June 13, 2022
“Cloud has changed the nature of outages.” – Miles Ward
There are hundreds of cloud and network provider outages every week, more than anyone ever realizes. Every week, some author only picks the most notable ones, usually 3 or 4 of them. How does this impact you or your organization and customers? Were you aware of the magnitude?
Let’s start with top 10 global outages in 2021
Perhaps in another year, a work messaging system going down wouldn’t have been that much of a big deal. But in 2021, when millions are working from home, it’s a disaster.
On January 4, messaging service Slack suffered a major outage in the U.S., the U.K., Japan, India and Germany, on the first day back to work and school for millions.
Slack pinned the source of the issue on network scaling issues by the AWS Transit Gateway, which didn’t scale fast enough to accommodate the spike in demand for Slack’s services as millions returned to work and school after the holidays.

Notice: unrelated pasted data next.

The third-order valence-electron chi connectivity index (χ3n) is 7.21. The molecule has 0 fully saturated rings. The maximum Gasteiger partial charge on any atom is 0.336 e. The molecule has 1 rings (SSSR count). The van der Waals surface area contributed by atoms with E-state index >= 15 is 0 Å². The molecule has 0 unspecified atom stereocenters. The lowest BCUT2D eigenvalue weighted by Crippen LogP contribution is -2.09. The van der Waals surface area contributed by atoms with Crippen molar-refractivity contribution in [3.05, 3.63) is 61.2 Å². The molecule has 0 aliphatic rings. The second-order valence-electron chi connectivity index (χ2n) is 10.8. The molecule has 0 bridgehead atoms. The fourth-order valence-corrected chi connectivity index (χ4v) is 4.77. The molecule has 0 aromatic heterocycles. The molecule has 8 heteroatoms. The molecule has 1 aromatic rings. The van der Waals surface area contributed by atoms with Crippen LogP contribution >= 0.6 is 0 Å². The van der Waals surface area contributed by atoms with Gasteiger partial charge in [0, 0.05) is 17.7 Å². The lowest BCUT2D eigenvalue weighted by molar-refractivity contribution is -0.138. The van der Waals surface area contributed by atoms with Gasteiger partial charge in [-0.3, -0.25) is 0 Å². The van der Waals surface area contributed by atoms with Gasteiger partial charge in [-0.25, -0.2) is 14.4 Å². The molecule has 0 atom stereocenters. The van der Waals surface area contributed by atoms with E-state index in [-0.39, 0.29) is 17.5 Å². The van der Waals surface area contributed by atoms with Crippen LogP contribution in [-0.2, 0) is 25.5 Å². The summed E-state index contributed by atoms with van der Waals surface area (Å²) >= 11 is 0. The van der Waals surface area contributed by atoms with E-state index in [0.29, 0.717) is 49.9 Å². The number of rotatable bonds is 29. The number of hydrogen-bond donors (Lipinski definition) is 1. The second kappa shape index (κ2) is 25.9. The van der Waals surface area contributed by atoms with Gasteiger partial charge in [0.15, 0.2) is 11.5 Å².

The Microsoft-owned social network was experiencing issues at the beginning of this year.
The company didn’t give a specific reason for the outage, though did jokingly suggest the issues may have been due to a WandaVision character.
It’s rare for LinkedIn to experience outages. LinkedIn last experienced widespread issues in January last year when users couldn’t post to the service or make new connections. Their last outage affected the entire website, and it wasn’t loading for most users at all.
A major outage disrupted Amazon’s cloud services on 7th of Dec, temporarily knocking out streaming platforms Netflix and Disney+, Robinhood, a wide range of apps and Amazon.com Inc’s e-commerce website as consumers shopped ahead of Christmas.
“Many services have already recovered; however, we are working towards full recovery across services,” Amazon said on its status dashboard.
Amazon said the outage was related to network devices and linked to application programming interface, or API, which is a set of protocols for building and integrating application software.
February saw two separate issues with the Microsoft Teams collaboration app. First, on Feb. 4, an issue prevented some North American users from joining meetings. By the afternoon that same day, Microsoft issued a statement to say, “we resolved the short interruption that a subset of customers in North America may have experienced connecting to meetings or live events.”